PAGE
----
Liked by 1 person

    • bmj2k October 27, 2016 at 5:33 pm #

      I don’t think any of them are bad, though some are better than others. The second film, Prince of Darkness, is interesting because Lee never speaks, other than a hiss or two. Depending on who you believe either there was never any dialogue written (the script writer) or the dialogue was awful and Lee refused to say any of it (Lee.)

      Liked by 1 person

  2. allenkeyes October 30, 2016 at 6:53 am #

    Dracula also fought El Santo

    Liked by 1 person

    • bmj2k October 30, 2016 at 5:40 pm #

      Yeah, but without a lucha mask Drac was easy pickings for Santo.

      Like

  3. Mac of BIOnighT November 1, 2016 at 11:55 am #

    Haven’t seen any for decades, I should…

    Liked by 1 person

    • bmj2k November 1, 2016 at 10:54 pm #

      There are too many good Hammer films to recommend. Just tonight I was watching The Hound of the Baskervilles with Peter Cushing and Andre Morell as Homes and Watson and Christopher Lee as their nemesis. Great film, a Holmes movie with Hammer horror overtones.

      Like

      • Mac of BIOnighT November 1, 2016 at 11:28 pm #

        I vaguely remember that one (a vague but positive memory) My favorite is the Mummy, with Lee – as a kid I must have seen it a hundred times (or at least every time it was on TV, no VCRs back then). And I must also admit the one that impressed me the most was the seven golden vampires, though I’m not sure at all what my opinion would be if I saw it now… in any case, I should really try and find some Hammer film dvd box some day…

        Like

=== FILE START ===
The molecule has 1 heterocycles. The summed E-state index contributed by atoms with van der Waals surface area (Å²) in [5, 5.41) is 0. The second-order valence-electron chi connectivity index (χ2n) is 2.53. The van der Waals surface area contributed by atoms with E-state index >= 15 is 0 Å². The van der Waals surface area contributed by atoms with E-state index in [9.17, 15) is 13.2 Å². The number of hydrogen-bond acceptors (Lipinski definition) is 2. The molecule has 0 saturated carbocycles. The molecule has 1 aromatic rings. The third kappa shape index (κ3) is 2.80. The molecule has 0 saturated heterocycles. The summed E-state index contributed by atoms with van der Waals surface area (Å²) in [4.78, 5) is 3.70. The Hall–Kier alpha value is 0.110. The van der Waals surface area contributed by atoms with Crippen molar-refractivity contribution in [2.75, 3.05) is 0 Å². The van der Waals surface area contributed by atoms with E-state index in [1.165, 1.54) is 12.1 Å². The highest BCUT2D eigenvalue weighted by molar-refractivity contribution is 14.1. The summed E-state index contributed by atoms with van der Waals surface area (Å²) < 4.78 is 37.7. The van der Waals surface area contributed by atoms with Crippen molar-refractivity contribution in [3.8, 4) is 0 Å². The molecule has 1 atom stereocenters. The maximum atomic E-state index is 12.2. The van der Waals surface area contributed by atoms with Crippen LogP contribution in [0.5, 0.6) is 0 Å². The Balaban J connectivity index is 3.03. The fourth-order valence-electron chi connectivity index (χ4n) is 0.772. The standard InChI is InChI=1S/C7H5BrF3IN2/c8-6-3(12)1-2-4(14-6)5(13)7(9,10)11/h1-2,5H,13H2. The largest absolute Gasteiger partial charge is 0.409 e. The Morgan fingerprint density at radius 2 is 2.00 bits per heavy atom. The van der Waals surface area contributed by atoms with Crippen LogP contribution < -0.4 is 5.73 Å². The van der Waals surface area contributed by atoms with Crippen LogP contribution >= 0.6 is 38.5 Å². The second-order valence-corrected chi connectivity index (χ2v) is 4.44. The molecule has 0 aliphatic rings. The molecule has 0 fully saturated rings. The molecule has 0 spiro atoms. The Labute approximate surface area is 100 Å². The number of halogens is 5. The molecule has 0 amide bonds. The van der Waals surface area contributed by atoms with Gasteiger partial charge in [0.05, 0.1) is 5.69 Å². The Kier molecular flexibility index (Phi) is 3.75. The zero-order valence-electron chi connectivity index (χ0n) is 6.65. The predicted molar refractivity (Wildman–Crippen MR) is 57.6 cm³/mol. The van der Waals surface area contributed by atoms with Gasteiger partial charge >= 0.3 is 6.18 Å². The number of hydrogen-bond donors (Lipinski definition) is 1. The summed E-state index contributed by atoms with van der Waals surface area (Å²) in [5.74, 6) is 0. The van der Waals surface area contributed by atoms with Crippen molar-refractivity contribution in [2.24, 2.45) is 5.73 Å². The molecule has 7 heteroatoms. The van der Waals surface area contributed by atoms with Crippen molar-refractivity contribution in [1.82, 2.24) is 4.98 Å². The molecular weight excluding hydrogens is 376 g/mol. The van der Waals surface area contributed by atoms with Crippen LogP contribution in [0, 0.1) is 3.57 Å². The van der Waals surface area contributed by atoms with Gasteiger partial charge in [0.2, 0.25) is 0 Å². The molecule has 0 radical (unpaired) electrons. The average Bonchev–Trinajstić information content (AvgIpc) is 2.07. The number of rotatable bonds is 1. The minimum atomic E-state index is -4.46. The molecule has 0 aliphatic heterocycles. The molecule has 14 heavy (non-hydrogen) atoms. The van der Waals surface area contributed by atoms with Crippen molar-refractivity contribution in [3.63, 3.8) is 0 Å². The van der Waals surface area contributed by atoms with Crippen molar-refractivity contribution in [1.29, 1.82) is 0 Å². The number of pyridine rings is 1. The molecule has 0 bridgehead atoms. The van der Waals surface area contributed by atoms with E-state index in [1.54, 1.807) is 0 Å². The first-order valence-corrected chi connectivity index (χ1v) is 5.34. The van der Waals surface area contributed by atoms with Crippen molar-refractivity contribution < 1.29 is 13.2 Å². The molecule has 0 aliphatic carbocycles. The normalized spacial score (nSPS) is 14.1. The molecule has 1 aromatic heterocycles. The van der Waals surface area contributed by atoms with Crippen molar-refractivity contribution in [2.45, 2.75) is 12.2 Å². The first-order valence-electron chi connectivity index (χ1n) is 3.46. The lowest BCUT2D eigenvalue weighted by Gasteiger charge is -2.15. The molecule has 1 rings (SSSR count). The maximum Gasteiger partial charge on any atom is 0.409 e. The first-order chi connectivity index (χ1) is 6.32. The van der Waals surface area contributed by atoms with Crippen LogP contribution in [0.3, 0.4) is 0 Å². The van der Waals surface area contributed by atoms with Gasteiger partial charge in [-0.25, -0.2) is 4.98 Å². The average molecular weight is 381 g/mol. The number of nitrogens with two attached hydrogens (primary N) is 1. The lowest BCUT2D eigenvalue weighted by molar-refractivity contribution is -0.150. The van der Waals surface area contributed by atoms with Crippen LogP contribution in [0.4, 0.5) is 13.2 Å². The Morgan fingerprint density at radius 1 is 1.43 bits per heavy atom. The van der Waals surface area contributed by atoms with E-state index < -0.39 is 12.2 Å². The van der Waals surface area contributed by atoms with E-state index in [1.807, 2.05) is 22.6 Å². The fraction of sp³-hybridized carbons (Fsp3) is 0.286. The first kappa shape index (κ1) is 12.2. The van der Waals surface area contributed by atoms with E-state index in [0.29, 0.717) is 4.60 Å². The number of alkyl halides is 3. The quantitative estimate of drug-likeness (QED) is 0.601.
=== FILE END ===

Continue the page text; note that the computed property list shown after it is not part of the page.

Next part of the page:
• bmj2k November 2, 2016 at 1:21 am #

          I saw that a few months back and it isn’t a perfect film but I love it. The Shaw Brothers and Hammer were a great combo. It’s one of my favorites. But overall I think the first Dracula (Horror of Dracula) is my favorite. But I find something I like in every film from Hammer- at least the horror films.

          Like

      • Mac of BIOnighT November 1, 2016 at 11:34 pm #

        And by the way, ridiculous as this might sound to you, this guy here is the Dracula that terrifies me the most, he’s got something animal, blood-liquid in his voice that just scares me to death… https://www.youtube.com/watch?v=4Z4syS2VHVQ

        Liked by 1 person

        • bmj2k November 2, 2016 at 1:24 am #

          I’m with you, that’s a great voice. This show really scared the bejeezus out of me when I saw it and it still creeps me out. I’ve been planning to do a blog about this for weeks now, I should get off my butt and do it. https://www.youtube.com/watch?v=7klfuM9cFDI

          Like

          • Mac of BIOnighT November 4, 2016 at 11:53 pm #

            I’ve never watched that series (the only Buck Rogers I’ve seen is the serial from the 30’s), I’ll try to find this episode – chances are, it will scare me, too 🙂

            Like

            • bmj2k November 5, 2016 at 12:04 am #

              The overall series is good as long as you are expecting nothing smart, just 80’s style cheesey sci-fi. It is silly fun.

              Like